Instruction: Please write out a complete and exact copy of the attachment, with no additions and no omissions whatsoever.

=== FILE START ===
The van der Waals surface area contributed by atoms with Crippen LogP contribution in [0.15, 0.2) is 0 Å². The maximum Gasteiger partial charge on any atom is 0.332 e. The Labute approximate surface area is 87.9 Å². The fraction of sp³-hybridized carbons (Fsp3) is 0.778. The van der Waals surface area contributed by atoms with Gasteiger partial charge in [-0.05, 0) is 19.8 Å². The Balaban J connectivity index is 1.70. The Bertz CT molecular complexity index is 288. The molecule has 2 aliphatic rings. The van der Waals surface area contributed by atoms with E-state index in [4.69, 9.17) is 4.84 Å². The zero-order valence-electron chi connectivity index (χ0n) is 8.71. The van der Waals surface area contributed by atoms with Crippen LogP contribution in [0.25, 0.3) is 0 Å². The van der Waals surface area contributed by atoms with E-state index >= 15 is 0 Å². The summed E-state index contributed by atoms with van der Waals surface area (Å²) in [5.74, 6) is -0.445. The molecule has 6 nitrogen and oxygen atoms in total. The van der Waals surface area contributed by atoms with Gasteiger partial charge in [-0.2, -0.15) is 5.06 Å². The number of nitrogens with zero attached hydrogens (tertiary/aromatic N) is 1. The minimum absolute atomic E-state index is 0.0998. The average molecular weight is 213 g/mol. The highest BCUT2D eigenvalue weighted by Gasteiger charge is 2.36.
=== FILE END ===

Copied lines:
The van der Waals surface area contributed by atoms with Crippen LogP contribution in [0.15, 0.2) is 0 Å². The maximum Gasteiger partial charge on any atom is 0.332 e. The Labute approximate surface area is 87.9 Å². The fraction of sp³-hybridized carbons (Fsp3) is 0.778. The van der Waals surface area contributed by atoms with Gasteiger partial charge in [-0.05, 0) is 19.8 Å². The Balaban J connectivity index is 1.70. The Bertz CT molecular complexity index is 288. The molecule has 2 aliphatic rings. The van der Waals surface area contributed by atoms with E-state index in [4.69, 9.17) is 4.84 Å². The zero-order valence-electron chi connectivity index (χ0n) is 8.71. The van der Waals surface area contributed by atoms with Crippen LogP contribution in [0.25, 0.3) is 0 Å². The van der Waals surface area contributed by atoms with E-state index >= 15 is 0 Å². The summed E-state index contributed by atoms with van der Waals surface area (Å²) in [5.74, 6) is -0.445. The molecule has 6 nitrogen and oxygen atoms in total. The van der Waals surface area contributed by atoms with Gasteiger partial charge in [-0.2, -0.15) is 5.06 Å². The number of nitrogens with zero attached hydrogens (tertiary/aromatic N) is 1. The minimum absolute atomic E-state index is 0.0998. The average molecular weight is 213 g/mol. The highest BCUT2D eigenvalue weighted by Gasteiger charge is 2.36.